After World War II, patents were given to drugs that were usually discovered in the same way, by scientists, but their production was limited by very big costs and methods that were not shared. Cisplatin is a good example (source) It was developed by two scientists in the early 1970s and the patent rights were sold for a few million dollars to (source) The patent has been extended for more than forty years and the price is held artificially high, much higher than the cost of production. (source) Sometimes it is very difficult and costly to make a molecule or produce a treatment but costs should always be made public and the difference between making up development costs and making profits should be published. While costs are available to the FDA they should be made available to the public as well.
The bottleneck develops in two places. The first is around issues of cost. The drug Mifamurtide, which costs almost $200,000 for the required 36 treatments, is an example. (source) But a problem that is far worse, from the point of view of future cancer therapy development, is the problem of proprietary, patented and non-shared knowledge. (source)
The real question for stage II osteosarcoma (and other stage II cancers) is whether it is manageable. To start with an example where metastasized osteosarcoma is NOT considered manageable, consider metastases to the lungs where surgery or radiation are not possible. Usually experimental chemotherapy, which has a high failure rate, is considered. But today we have proton beam radiation and nano shells which can either deliver chemotherapy agents or heat tumors. The bottleneck is that nano shell therapies are considered experimental and proton beam therapy is expensive and of limited availability (in the case of osteosarcoma proton beam therapy is probably not not be useful, at least without first treating tumors with other substances.) It is not unreasonable to expect that a lengthy period of many proton beam therapy sessions could eradicate all visible pretreated osteosarcoma tumors in the lungs notetemp1 and that nano shells could deliver a powerful chemotherapeutic agent to the smaller tumors causing minimal damage to surrounding lung tissue. But we don’t know because there have been no trials no my knowledge. (note)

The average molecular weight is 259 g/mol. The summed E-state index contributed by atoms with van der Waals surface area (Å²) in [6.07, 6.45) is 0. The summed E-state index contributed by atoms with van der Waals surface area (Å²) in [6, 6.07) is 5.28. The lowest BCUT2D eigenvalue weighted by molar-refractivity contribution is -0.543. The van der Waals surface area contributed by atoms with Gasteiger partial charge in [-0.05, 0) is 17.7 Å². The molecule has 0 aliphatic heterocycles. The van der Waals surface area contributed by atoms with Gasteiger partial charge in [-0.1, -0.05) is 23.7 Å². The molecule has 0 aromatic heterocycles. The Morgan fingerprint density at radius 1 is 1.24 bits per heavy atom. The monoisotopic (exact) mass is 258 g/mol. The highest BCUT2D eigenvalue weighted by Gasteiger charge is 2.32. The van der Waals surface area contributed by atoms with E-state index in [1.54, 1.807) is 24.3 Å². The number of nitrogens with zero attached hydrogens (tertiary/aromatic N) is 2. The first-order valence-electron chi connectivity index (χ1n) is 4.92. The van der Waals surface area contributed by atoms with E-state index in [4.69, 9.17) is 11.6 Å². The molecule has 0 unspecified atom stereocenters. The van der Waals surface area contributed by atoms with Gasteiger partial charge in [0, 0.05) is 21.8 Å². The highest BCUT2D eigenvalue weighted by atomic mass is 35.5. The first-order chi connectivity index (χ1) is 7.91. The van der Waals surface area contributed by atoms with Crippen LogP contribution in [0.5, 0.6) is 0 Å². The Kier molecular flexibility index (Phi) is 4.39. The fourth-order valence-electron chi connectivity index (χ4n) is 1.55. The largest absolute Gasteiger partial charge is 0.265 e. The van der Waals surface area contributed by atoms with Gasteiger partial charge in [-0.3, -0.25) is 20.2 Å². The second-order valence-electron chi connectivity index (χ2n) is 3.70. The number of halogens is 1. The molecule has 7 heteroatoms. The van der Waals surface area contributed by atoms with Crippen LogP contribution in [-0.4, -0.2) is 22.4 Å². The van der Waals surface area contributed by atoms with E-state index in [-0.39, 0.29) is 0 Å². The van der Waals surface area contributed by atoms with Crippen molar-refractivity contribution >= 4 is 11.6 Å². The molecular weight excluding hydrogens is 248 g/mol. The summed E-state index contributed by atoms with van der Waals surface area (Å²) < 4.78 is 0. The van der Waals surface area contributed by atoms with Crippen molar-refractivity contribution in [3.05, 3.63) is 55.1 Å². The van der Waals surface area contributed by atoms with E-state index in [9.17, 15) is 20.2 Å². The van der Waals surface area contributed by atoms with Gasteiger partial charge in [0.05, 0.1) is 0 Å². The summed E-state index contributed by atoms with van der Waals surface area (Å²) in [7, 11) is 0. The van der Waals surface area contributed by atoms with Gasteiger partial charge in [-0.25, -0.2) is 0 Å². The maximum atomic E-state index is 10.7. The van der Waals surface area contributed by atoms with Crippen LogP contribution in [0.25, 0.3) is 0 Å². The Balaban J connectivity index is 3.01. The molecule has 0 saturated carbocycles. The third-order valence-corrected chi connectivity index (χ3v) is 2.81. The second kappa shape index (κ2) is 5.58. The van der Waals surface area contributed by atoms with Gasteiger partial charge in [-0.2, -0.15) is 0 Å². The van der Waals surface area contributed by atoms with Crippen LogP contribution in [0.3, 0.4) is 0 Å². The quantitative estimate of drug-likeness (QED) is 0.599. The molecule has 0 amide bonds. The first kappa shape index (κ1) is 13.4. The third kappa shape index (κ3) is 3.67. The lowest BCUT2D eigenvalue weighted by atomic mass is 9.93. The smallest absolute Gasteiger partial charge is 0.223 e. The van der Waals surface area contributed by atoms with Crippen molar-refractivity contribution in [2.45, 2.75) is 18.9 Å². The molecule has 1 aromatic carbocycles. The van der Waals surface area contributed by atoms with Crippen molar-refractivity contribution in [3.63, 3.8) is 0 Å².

So the answer to the question, “Is stage II metastatic osteosarcoma curable?” is possibly “yes” but we can’t afford to do the experiments to prove or disprove it and the FDA won’t allow us to mix treatments that have been approved singly (note)
A promising approach, which has suffered many setbacks and disappointments during the last 25 years, is testing drugs ex vivo with samples of tumor tissue to determine which drugs will be the most effective killing them. For the most part, these tests are not often used in standard therapy because they are considered experimental and because there have been many failures in the past. A similar technique is to search databases for matches for gene expressions in a tumor samples. This method looks for drugs which are especially effective for individual tumor genetic signatures. This is sometimes called Targeted Drug Development and Therapy.
Molecular Tumor Profiling for Drug Development and Treatment Options is a field that is just beginning to make a resurgence and an impact but its cost is also high. Again, we have a price bottleneck in addition to an FDA regulation bottleneck when considering multiple therapies. The cost of this type of drug development promises to fall in the near future and is already much cheaper than just a few years ago. Cost of Genome Sequencing